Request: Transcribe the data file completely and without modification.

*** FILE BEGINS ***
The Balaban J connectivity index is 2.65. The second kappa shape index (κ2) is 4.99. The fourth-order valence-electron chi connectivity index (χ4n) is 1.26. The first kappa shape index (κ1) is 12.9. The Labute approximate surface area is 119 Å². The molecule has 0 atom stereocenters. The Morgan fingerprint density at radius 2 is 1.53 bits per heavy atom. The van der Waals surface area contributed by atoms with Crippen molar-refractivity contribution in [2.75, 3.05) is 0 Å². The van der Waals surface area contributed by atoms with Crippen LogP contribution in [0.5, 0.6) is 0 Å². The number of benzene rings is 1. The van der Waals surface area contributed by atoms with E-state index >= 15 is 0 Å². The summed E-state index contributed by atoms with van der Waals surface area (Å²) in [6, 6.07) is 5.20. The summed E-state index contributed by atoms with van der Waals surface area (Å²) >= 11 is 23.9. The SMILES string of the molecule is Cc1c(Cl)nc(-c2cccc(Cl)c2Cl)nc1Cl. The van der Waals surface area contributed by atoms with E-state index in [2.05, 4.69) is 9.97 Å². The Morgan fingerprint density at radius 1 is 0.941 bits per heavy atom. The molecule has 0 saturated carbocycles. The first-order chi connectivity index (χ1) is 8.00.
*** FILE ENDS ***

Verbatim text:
The Balaban J connectivity index is 2.65. The second kappa shape index (κ2) is 4.99. The fourth-order valence-electron chi connectivity index (χ4n) is 1.26. The first kappa shape index (κ1) is 12.9. The Labute approximate surface area is 119 Å². The molecule has 0 atom stereocenters. The Morgan fingerprint density at radius 2 is 1.53 bits per heavy atom. The van der Waals surface area contributed by atoms with Crippen molar-refractivity contribution in [2.75, 3.05) is 0 Å². The van der Waals surface area contributed by atoms with Crippen LogP contribution in [0.5, 0.6) is 0 Å². The number of benzene rings is 1. The van der Waals surface area contributed by atoms with E-state index >= 15 is 0 Å². The summed E-state index contributed by atoms with van der Waals surface area (Å²) in [6, 6.07) is 5.20. The summed E-state index contributed by atoms with van der Waals surface area (Å²) >= 11 is 23.9. The SMILES string of the molecule is Cc1c(Cl)nc(-c2cccc(Cl)c2Cl)nc1Cl. The van der Waals surface area contributed by atoms with E-state index in [2.05, 4.69) is 9.97 Å². The Morgan fingerprint density at radius 1 is 0.941 bits per heavy atom. The molecule has 0 saturated carbocycles. The first-order chi connectivity index (χ1) is 8.00.